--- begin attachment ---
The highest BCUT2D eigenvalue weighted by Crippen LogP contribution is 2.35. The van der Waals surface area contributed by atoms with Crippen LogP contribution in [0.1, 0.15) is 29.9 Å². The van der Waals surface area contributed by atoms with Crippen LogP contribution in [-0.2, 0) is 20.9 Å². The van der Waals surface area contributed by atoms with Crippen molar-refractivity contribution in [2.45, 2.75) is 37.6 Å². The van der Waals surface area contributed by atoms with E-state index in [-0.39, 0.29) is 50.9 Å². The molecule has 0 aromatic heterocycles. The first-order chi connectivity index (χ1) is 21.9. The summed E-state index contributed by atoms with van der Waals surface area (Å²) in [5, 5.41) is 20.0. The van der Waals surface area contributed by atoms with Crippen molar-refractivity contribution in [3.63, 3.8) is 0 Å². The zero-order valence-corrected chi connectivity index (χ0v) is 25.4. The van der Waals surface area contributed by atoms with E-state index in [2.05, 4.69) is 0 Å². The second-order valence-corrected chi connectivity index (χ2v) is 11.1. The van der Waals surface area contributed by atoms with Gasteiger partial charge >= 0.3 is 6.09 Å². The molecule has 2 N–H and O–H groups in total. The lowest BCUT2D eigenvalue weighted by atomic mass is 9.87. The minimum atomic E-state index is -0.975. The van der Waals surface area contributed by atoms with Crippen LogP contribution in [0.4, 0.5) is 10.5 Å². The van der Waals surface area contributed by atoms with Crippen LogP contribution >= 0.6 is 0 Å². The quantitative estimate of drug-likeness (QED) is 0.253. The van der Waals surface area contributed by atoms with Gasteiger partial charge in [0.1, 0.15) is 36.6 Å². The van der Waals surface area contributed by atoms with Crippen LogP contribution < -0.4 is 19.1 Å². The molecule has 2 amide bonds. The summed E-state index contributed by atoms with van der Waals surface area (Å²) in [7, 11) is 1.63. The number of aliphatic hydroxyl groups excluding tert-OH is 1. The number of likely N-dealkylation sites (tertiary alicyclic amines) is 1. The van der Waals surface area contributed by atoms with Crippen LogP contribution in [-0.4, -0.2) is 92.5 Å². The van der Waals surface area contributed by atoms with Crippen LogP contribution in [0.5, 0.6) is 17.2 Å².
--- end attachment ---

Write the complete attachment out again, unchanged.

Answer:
The highest BCUT2D eigenvalue weighted by Crippen LogP contribution is 2.35. The van der Waals surface area contributed by atoms with Crippen LogP contribution in [0.1, 0.15) is 29.9 Å². The van der Waals surface area contributed by atoms with Crippen LogP contribution in [-0.2, 0) is 20.9 Å². The van der Waals surface area contributed by atoms with Crippen molar-refractivity contribution in [2.45, 2.75) is 37.6 Å². The van der Waals surface area contributed by atoms with E-state index in [-0.39, 0.29) is 50.9 Å². The molecule has 0 aromatic heterocycles. The first-order chi connectivity index (χ1) is 21.9. The summed E-state index contributed by atoms with van der Waals surface area (Å²) in [5, 5.41) is 20.0. The van der Waals surface area contributed by atoms with Crippen molar-refractivity contribution in [3.63, 3.8) is 0 Å². The zero-order valence-corrected chi connectivity index (χ0v) is 25.4. The van der Waals surface area contributed by atoms with E-state index in [2.05, 4.69) is 0 Å². The second-order valence-corrected chi connectivity index (χ2v) is 11.1. The van der Waals surface area contributed by atoms with Gasteiger partial charge >= 0.3 is 6.09 Å². The molecule has 2 N–H and O–H groups in total. The lowest BCUT2D eigenvalue weighted by atomic mass is 9.87. The minimum atomic E-state index is -0.975. The van der Waals surface area contributed by atoms with Crippen LogP contribution in [0.4, 0.5) is 10.5 Å². The van der Waals surface area contributed by atoms with Crippen LogP contribution >= 0.6 is 0 Å². The quantitative estimate of drug-likeness (QED) is 0.253. The van der Waals surface area contributed by atoms with Gasteiger partial charge in [0.1, 0.15) is 36.6 Å². The van der Waals surface area contributed by atoms with Crippen LogP contribution < -0.4 is 19.1 Å². The molecule has 2 amide bonds. The summed E-state index contributed by atoms with van der Waals surface area (Å²) in [7, 11) is 1.63. The number of aliphatic hydroxyl groups excluding tert-OH is 1. The number of likely N-dealkylation sites (tertiary alicyclic amines) is 1. The van der Waals surface area contributed by atoms with Crippen LogP contribution in [-0.4, -0.2) is 92.5 Å². The van der Waals surface area contributed by atoms with Crippen LogP contribution in [0.5, 0.6) is 17.2 Å².